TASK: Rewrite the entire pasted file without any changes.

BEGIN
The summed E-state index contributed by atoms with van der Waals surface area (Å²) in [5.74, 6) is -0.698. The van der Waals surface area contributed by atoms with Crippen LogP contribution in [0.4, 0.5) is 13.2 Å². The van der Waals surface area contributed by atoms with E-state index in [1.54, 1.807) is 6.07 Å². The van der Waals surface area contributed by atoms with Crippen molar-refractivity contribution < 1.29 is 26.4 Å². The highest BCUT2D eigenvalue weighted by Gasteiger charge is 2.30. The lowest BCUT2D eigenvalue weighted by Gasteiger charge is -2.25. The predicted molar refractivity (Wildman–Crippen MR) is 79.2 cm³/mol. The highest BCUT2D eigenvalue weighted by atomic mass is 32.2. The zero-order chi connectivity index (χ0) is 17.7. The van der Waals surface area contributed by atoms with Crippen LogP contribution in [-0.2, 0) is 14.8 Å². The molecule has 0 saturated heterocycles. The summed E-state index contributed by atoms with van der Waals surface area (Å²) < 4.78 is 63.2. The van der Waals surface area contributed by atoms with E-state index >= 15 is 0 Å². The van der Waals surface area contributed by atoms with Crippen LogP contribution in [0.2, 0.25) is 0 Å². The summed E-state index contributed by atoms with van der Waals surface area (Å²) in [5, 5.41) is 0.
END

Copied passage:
The summed E-state index contributed by atoms with van der Waals surface area (Å²) in [5.74, 6) is -0.698. The van der Waals surface area contributed by atoms with Crippen LogP contribution in [0.4, 0.5) is 13.2 Å². The van der Waals surface area contributed by atoms with E-state index in [1.54, 1.807) is 6.07 Å². The van der Waals surface area contributed by atoms with Crippen molar-refractivity contribution < 1.29 is 26.4 Å². The highest BCUT2D eigenvalue weighted by Gasteiger charge is 2.30. The lowest BCUT2D eigenvalue weighted by Gasteiger charge is -2.25. The predicted molar refractivity (Wildman–Crippen MR) is 79.2 cm³/mol. The highest BCUT2D eigenvalue weighted by atomic mass is 32.2. The zero-order chi connectivity index (χ0) is 17.7. The van der Waals surface area contributed by atoms with Crippen LogP contribution in [-0.2, 0) is 14.8 Å². The molecule has 0 saturated heterocycles. The summed E-state index contributed by atoms with van der Waals surface area (Å²) < 4.78 is 63.2. The van der Waals surface area contributed by atoms with E-state index >= 15 is 0 Å². The van der Waals surface area contributed by atoms with Crippen LogP contribution in [0.2, 0.25) is 0 Å². The summed E-state index contributed by atoms with van der Waals surface area (Å²) in [5, 5.41) is 0.